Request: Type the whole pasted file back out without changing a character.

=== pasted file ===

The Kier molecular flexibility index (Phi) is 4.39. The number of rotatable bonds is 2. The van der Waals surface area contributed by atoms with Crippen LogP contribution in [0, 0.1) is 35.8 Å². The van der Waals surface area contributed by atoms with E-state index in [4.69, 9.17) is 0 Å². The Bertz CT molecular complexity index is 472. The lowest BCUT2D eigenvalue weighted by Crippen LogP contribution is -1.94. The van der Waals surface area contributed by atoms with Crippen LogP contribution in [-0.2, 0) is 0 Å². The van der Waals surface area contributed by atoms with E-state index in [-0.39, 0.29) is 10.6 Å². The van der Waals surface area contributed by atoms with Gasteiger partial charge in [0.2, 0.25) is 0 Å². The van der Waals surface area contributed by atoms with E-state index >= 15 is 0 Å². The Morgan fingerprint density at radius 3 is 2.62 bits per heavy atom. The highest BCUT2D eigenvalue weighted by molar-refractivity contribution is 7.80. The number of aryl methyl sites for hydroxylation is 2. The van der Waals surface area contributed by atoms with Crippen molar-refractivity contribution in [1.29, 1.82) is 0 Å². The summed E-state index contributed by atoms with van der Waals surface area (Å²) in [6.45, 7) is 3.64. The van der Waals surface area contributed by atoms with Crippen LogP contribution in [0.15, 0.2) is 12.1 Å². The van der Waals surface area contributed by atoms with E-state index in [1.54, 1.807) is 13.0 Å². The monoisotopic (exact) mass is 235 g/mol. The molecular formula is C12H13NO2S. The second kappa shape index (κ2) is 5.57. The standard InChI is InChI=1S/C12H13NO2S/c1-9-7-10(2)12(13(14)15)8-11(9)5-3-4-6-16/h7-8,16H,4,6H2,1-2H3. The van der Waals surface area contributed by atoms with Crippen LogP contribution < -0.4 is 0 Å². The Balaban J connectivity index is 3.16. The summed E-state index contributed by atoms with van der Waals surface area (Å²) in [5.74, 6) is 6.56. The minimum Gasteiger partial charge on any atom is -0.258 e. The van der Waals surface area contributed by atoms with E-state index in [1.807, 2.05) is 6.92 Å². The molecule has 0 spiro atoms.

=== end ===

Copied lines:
The Kier molecular flexibility index (Phi) is 4.39. The number of rotatable bonds is 2. The van der Waals surface area contributed by atoms with Crippen LogP contribution in [0, 0.1) is 35.8 Å². The van der Waals surface area contributed by atoms with E-state index in [4.69, 9.17) is 0 Å². The Bertz CT molecular complexity index is 472. The lowest BCUT2D eigenvalue weighted by Crippen LogP contribution is -1.94. The van der Waals surface area contributed by atoms with Crippen LogP contribution in [-0.2, 0) is 0 Å². The van der Waals surface area contributed by atoms with E-state index in [-0.39, 0.29) is 10.6 Å². The van der Waals surface area contributed by atoms with Gasteiger partial charge in [0.2, 0.25) is 0 Å². The van der Waals surface area contributed by atoms with E-state index >= 15 is 0 Å². The Morgan fingerprint density at radius 3 is 2.62 bits per heavy atom. The highest BCUT2D eigenvalue weighted by molar-refractivity contribution is 7.80. The number of aryl methyl sites for hydroxylation is 2. The van der Waals surface area contributed by atoms with Crippen molar-refractivity contribution in [1.29, 1.82) is 0 Å². The summed E-state index contributed by atoms with van der Waals surface area (Å²) in [6.45, 7) is 3.64. The van der Waals surface area contributed by atoms with Crippen LogP contribution in [0.15, 0.2) is 12.1 Å². The van der Waals surface area contributed by atoms with E-state index in [1.54, 1.807) is 13.0 Å². The monoisotopic (exact) mass is 235 g/mol. The molecular formula is C12H13NO2S. The second kappa shape index (κ2) is 5.57. The standard InChI is InChI=1S/C12H13NO2S/c1-9-7-10(2)12(13(14)15)8-11(9)5-3-4-6-16/h7-8,16H,4,6H2,1-2H3. The van der Waals surface area contributed by atoms with Crippen LogP contribution < -0.4 is 0 Å². The Balaban J connectivity index is 3.16. The summed E-state index contributed by atoms with van der Waals surface area (Å²) in [5.74, 6) is 6.56. The minimum Gasteiger partial charge on any atom is -0.258 e. The van der Waals surface area contributed by atoms with E-state index in [1.807, 2.05) is 6.92 Å². The molecule has 0 spiro atoms.